The Song is a new Christian film inspired by “The Songs of Songs” (aka “The Song of Solomon”) in the Bible. It is one of those distinctly southern/country culture films, with the two main characters being Christians themselves.
It’s a story of adultery. A story of career vs. vocation, and spouses who are physically separated growing apart. It reminds me of the Christian film “October Baby,” in that the first half is poor quality and the second half gets real.
It’s a story of love, marriage and the meaning of life.
The first half is barely one-dimensional. We don’t get to know the man (Jed–Alan Powell) and woman (Rose–Ali Faulkner) who get married and whom we are supposed to care about for the rest of the film. But we do get to know them later through their sins, in a sense.
However, there is nothing distinctive about this man and this woman. Nothing unique, original. No defects, dreams, quirks, secrets, experiences, events, histories or desires that are not totally generalized as Everyman and Everywoman. The plot has a few surprises, but there remains very little subtext throughout.
The film is interspersed with very effective voiceover of actual passages (recited by the husband) from the Song of Songs interwoven with Ecclesiastes. They are recited with aplomb in a semi-contemplative, poetic way.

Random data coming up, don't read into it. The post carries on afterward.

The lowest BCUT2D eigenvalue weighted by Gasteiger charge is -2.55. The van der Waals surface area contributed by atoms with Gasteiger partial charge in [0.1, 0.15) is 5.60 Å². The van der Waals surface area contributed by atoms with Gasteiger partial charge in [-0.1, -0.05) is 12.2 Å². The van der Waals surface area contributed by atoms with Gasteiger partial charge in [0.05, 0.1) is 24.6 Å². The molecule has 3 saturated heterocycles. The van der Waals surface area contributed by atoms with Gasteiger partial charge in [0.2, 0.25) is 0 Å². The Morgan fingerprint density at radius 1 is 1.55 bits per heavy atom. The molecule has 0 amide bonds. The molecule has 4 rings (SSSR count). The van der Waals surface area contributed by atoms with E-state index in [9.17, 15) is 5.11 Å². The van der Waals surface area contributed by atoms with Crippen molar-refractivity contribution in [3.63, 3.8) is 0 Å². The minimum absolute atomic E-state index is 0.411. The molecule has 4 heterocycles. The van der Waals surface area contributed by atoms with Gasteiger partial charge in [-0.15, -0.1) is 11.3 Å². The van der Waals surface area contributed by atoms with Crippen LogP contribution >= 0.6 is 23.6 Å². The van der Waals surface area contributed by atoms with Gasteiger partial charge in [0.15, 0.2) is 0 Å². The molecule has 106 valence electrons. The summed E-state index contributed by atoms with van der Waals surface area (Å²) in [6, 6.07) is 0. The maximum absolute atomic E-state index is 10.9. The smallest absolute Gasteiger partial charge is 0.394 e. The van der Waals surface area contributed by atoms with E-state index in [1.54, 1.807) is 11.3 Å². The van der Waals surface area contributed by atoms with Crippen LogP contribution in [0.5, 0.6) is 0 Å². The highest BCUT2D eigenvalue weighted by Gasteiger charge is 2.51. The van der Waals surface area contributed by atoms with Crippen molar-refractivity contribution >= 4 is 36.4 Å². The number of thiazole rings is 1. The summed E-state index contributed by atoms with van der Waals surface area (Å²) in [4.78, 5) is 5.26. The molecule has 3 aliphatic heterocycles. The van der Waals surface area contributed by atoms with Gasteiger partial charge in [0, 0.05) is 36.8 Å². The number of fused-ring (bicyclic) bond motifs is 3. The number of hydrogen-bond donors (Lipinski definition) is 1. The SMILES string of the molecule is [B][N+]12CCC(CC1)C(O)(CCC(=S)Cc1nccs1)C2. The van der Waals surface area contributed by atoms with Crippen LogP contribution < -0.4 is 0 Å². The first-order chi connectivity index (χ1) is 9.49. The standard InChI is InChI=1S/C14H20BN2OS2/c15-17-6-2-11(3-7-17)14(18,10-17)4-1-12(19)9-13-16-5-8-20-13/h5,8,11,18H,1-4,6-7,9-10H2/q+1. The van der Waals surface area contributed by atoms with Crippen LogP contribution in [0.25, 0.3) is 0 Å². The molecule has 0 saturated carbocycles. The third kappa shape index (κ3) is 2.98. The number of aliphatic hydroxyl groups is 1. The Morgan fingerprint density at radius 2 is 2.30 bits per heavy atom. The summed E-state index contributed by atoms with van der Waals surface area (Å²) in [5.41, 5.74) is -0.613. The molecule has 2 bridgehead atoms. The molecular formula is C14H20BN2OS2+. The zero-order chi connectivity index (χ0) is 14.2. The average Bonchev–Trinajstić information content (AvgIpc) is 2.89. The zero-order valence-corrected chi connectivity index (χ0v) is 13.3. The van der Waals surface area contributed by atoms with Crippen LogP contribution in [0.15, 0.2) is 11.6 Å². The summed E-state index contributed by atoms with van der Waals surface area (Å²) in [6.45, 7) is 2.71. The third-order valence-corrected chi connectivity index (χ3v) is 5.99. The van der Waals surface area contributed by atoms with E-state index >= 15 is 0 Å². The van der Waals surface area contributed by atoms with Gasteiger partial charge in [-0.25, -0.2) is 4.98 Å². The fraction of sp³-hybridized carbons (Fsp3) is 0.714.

This is a man’s film, a man’s perspective, and not only because the main character is male. There are definite shades of “women are either idealized virgins-brides-wives-mothers or pure temptresses.” No nuance, nothing in-between. The writer-director, Richard Ramsey, did not seem to be able to imagine a woman’s inner life too deeply.
The two women actresses do fabulously with what he gave them (and Alan Powell is an accomplished actor/musician as well). But the film does illustrate for men what men really want. I’m sure this film could touch the hearts of many guys.
The film is aptly named, because there is a lot of music throughout. Mumford & Sons style tunes. Whole songs and snatches of songs. When one song ends, another one begins almost immediately. There seems to be more lyrics than dialogue. But, of course, that is also a way to move the story forward and convey sentiment. Since Jed is a performer and lives in a big way through his music, spending much of his time on stage, we are joining him in his element.
The fighting seems to be more real than the loving between Jed and Rose. Perhaps because the romantic scenes were so saccharine while the clashes were so volatile and even mean (irresistible for actors)! And Jed had some “excellent” excuses for his behavior. Rose also had some great reasonings and justifications on her side. The marital difficulties felt so authentic—too bad the chemistry wasn’t also as palpable.
Am I being too critical of this film? I think not. Gotta call ‘em like I see ‘em. Would I recommend a look-see? Yes. I think The Song challenges us to fill in our own blanks: What is the authority of Scripture in our lives? What are our ambitions? What are our duties to God and the ones we love? Where will we truly find fulfillment?